And cut square by the Russian standard. Both coupled in enchanted tether,
A torn beard 's like a tatter'd ensign, By further leg behind together :
That's bravest which there are most rents in. For as he sat upon his rump,
That petticoat about your shoulders, His head, like one in doleful dump,
Does not so well become a soldier's; Between his knees, his hands apply'd
And I'm afraid they are worse handled, Cato bis ears on either side,
Although i' th' rear, your beard the van led; And by bim, in another hole,
And those uneasy bruises make Amicted Ralpho, cheek by jowl :
My heart for company to ache, She came upon him in his wooden
To see so worshipful a friend Magician's circle, on the sudden,
l'th' pillory set, at the wrong end.” As spirits do t'a conjurer,
Quoth Hudibras, “ This thing call'd pain When ia their dreadful shapes th' appear.
Is (as the learned Stoics maintain) No sooner did the knight perceive her,
Not bad simpliciter, nor good, But straight he fell into a fever,
But merely as 'tis understood. Icdam'd all over with disgrace,
Sense is deceitful, and may feign To be seen by' her in such a place:
As well in counterfeiting pain Which made him hang his head and scoul, As other gross phenomenas, And wink and goggle like an owl;
In which it oft mistakes the case. He felt his brains begin to swim,
But since th' immortal intellect When thus the dame accosted him.
(That's free from errour and defect, * This place,"quoth she, “they say's enchanted, Whose objects still persist the same) And with delinquent spirits haunted,
Is free from outward bruise or maim, That here are ty'd in chains, and scourg'd, Which nought external can expose l'ntil their guilty crimes be purg'd:
To gross material bangs or blows, Look, there are two of them appear,
It follows, we can ne'er be sure Like persons I have seen somewhere.
Whether we pain or not endure, Some have mistaken blocks and posts
And just so far are sore and griev'd For spectres, apparitions, ghosts,
As by the fancy is believ'd. With saucer-eyes and horns ; and some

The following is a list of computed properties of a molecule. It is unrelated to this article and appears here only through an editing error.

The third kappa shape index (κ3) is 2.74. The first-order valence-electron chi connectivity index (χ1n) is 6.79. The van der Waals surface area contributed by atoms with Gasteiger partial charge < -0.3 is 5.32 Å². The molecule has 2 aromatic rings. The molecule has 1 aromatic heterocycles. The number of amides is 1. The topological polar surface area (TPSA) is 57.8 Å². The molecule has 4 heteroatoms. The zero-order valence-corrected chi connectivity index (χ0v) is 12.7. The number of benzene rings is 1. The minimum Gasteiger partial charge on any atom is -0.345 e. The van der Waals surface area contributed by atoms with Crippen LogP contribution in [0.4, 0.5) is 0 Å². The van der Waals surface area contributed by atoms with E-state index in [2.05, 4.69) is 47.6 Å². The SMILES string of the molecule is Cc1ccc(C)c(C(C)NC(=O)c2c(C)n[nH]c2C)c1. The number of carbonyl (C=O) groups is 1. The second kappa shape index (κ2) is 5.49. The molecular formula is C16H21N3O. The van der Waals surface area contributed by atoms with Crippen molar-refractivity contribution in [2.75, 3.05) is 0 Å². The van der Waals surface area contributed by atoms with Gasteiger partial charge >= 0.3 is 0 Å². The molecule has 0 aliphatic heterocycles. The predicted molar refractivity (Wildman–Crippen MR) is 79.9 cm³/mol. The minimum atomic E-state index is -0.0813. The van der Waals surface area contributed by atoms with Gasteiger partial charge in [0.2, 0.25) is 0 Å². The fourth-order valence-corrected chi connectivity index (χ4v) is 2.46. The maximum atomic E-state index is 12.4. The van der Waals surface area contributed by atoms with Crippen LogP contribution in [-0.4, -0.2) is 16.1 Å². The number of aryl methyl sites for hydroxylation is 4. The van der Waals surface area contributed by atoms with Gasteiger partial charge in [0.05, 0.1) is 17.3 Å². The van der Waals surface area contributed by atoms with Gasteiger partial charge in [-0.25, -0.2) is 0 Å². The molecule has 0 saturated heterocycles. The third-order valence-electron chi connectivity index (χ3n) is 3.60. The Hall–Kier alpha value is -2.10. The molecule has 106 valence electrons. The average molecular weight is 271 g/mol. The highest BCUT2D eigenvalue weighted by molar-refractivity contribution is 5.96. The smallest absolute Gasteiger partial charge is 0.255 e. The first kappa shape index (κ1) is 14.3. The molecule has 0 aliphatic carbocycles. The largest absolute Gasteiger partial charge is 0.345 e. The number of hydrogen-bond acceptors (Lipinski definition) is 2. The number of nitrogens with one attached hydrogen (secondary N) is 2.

Some have been wounded with conceit, Hare heard the Devil beat a drum;
And dy'd of mere opinion straight; Bat if our eyes are not false glasses,
Others, though wounded sore in reason, 'That give a wrong account of faces,
Felt no contusion, nor discretion. That beard and I should be acquainted,
A Saxon duke did grow so fat, Before 'twas conjur'd and enchanted;
That mice (as histories relate) For though it be disfigur'd somewhat,
Ate grots and labyrinths to dwell in As if 't had lately been in combat,
His postique parts, without his feeling; It did belong to a worthy knight,
Then how's it possible a kick Howe'er this goblin is come by't.”
Shou'd e'er reach that way to the quick ?" When Hadibras the lady heard
Quoth she, “ I grant it is in vain Discoursing thus upon his beard,
For one that's basted to feel pain, And speak with such respeet and honour
Because the pangs his bones endure Both of the beard and the beard's owner,
Contribute nothing to the cure; He thought it best to set as good
Yet Honour hurt is wont to rage A face upon it as he cou'd ;
With pain no medicine can assuage.” And thus he spoke: “ Lady, your bright
Quoth he, “ That Honour's very squeamish, And radiant eyes are in the right;
That takes a basting for a blemish: The beard's th' identic beard you knew,
For what's more honourable than scars, The same numerically true;
Or skip to tatters rent in wars? Nor is it worn by fiend or elf,
Some have been beaten till they know Bot its proprietor himself.”
What wood a cudgel's of by the blow : “Heavens !" quoth she, “can that be true? Some kick'd, until they can feel whether I do begin to fear 'tis you;
A shoe be Spanish or neat's leather; Not by your individual wbiskers,
And yet have met, after long running, But by your dialect and discourse,
With some whom they have taught that cunning That never spoke to man or beast
The furthest way about, to o'ercome, In notions vulgarly exprest :
In th' end does prove the nearest home. But what malignant star, alas !
By laws of learned duellists, Has brought you both to this sad pass ?”
They that are bruris'd with wood or fists, Quoth he, “ The fortune of the war,
And think one beating may for once Which I am less afflicted for,
Suffice, are cowards and poltroons ;